A week after Hurricane Sandy blew through the Tri-State region, a powerful nor’easter saw its way through, bringing gusting winds, rain, snow and the threat of flooding.
Making it difficult for travelers, icy roads and falling trees stopped the Long Island Rail Road and knocked out power to people who had only recently gotten it back after superstorm Sandy.
As reported by the Associated Press:
Faced with the powerful nor’easter, some in the storm-ravaged Northeast just shrugged, dug in and stayed put.
Under ordinary circumstances, a storm of this sort wouldn’t be a big deal. But large swaths of the landscape were still an open wound, with the electrical system highly fragile and many of Sandy’s victims still mucking out their homes and cars and shivering in the deepening cold. As the storm picked up in intensity Wednesday evening, lights started flickering off again.
Mark L. Fendrick, of Staten Island, shared his frustration with others on Twitter Wednesday night, saying, “My son had just got his power back 2 days ago now along comes this nor’easter and it’s out again.”
However, meteorologists say that all is not lost: temperatures over the next couple of days will be in the 50s and on Sunday, it could edge into the 60s.
In New York and New Jersey, rain and 60 mph wind gusts Wednesday evening and overnight carried the potential to swamp homes again, topple trees wrenched loose by Sandy, and erase some of the hard-won progress made in restoring power to millions of customers.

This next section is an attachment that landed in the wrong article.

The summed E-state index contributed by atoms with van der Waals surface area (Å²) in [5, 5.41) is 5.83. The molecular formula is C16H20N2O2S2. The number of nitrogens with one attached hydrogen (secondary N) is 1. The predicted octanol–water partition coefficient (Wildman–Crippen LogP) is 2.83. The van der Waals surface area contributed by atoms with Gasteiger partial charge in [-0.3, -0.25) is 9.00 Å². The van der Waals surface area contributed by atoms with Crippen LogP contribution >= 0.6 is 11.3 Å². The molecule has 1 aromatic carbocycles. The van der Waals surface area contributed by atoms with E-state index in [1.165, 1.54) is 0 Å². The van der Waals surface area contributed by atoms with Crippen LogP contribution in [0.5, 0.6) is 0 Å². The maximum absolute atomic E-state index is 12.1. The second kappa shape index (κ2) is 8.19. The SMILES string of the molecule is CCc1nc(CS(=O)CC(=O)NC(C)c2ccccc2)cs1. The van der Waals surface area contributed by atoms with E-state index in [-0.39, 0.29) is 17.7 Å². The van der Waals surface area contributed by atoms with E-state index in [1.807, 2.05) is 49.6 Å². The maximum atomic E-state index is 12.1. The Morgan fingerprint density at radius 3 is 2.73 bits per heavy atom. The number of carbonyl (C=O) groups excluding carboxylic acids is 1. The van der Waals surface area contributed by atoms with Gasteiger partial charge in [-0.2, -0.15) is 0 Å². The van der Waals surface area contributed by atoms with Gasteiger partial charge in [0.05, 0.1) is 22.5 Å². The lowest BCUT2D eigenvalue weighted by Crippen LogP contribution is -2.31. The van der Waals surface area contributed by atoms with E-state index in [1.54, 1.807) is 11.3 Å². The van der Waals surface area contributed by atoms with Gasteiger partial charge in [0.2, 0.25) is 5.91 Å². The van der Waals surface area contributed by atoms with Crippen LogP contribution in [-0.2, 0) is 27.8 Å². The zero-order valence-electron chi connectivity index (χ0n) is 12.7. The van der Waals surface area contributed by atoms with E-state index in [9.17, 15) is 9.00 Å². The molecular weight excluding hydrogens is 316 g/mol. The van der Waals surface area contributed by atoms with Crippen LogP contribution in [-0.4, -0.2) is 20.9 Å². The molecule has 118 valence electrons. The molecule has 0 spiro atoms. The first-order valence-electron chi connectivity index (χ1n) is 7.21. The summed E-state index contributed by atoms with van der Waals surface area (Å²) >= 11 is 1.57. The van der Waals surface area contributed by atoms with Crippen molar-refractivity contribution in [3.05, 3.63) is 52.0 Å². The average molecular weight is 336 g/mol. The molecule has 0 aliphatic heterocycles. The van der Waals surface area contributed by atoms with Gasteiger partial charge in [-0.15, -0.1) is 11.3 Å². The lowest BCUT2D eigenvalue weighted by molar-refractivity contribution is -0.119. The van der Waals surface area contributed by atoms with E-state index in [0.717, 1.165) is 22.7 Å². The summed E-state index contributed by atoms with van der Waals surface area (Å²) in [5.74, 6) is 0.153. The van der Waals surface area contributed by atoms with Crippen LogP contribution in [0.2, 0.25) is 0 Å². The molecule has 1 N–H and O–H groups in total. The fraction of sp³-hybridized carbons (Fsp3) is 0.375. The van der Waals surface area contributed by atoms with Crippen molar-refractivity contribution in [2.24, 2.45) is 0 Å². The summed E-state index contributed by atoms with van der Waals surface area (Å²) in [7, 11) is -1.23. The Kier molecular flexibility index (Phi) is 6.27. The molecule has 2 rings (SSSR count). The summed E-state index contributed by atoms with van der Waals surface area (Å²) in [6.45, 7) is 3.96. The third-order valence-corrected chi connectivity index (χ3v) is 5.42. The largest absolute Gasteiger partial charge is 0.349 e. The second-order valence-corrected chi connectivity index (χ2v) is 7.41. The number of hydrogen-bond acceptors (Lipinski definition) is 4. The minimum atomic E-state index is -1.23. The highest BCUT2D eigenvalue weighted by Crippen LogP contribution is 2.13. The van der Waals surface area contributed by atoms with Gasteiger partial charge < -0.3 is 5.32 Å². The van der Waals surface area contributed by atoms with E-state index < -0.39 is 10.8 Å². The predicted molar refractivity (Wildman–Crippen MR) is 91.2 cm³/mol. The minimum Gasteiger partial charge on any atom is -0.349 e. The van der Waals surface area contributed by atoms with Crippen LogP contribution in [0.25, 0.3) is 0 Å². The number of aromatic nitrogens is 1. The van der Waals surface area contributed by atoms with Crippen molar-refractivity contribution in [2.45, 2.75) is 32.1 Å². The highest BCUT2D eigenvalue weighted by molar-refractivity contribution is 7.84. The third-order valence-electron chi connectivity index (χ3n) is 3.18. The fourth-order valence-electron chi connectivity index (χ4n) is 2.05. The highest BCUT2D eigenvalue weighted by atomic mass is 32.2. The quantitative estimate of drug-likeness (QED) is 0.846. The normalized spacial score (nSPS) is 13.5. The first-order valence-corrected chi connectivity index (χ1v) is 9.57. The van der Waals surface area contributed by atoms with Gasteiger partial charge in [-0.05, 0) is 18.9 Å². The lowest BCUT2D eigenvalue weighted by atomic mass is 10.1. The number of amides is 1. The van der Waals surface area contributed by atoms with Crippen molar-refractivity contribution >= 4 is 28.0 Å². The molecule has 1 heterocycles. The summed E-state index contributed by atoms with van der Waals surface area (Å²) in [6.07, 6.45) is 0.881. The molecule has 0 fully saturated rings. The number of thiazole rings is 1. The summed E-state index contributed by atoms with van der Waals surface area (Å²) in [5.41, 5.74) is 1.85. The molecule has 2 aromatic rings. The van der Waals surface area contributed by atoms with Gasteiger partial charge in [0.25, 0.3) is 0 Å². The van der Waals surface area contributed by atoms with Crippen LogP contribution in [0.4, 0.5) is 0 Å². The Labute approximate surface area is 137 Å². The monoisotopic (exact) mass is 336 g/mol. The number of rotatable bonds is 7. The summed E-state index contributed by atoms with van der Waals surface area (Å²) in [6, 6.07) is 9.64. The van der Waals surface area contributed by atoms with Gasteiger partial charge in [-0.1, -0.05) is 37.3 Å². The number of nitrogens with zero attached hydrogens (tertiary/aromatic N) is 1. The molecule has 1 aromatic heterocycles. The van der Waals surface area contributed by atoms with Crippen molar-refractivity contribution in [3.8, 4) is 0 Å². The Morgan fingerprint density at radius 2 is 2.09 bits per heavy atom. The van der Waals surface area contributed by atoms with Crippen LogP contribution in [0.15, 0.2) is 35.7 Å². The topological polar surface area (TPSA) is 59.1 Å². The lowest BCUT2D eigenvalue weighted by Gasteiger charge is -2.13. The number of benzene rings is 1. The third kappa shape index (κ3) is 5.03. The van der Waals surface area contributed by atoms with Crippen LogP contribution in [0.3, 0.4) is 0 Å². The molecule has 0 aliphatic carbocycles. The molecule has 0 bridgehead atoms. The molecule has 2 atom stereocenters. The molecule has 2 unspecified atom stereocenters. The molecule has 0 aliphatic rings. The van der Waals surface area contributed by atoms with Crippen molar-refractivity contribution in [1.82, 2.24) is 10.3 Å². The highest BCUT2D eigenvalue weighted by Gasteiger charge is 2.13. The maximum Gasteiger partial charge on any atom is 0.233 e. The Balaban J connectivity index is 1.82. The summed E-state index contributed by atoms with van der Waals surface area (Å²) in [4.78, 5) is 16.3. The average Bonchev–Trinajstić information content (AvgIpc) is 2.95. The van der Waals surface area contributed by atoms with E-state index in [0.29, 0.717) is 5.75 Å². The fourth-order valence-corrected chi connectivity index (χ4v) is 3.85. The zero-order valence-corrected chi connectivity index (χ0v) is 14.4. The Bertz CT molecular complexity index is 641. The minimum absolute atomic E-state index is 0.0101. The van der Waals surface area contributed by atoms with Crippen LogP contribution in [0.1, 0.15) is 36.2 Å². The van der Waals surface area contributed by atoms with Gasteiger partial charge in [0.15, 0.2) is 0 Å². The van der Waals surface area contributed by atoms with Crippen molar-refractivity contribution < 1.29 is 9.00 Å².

But Mayor Michael Bloomberg assured New Yorkers that a mandatory evacuation was not needed as many people stayed behind, some because they feared looting, others because they figured whatever happens couldn’t be any worse than what they have gone through already.
Sandy killed more than 100 people in 10 states, with most of the victims in New York and New Jersey.
As for the gas shortage, the long lines continued at gas stations but were shorter than they were days ago.
New York and the rest of Tri-State may have been pummeled in the last two weeks, but the relief efforts have been more than generous, as many have been helping and offering donations to ravaged areas such as Staten Island and Breezy Point, Queens.
Check out some information below on how you can begin to help Staten Island rebuild.
– Have photos of your damage? Be sure to send them to local television stations and demand that we are forgotten no more.
– Staten Islanders were told to gather for free food and water from the city at 3 p.m. at two drop off points: Mill Road and New Dorp Ln., and at an empty lot at Yetman Ave. and Hylan Blvd. Please feel free to show up at any of these points with donations if possible.
– Staten Islanders in the Midland Beach, Ocean Breeze and other East Shore communities need your help. Still without power, and some with their homes damaged or in ruins, thousands are suffering in the cold without food, water or other essentials. They are asking for donations of: Clothing, blankets, food, towels, water, pet food and anyone willing to volunteer at the site is urged to report to Rab’s. Via: SILive
– Staten Island residents affected by the storm can begin to fill out their FEMA applications here.
–Find out additional information about food and water distribution sites throughout the city here.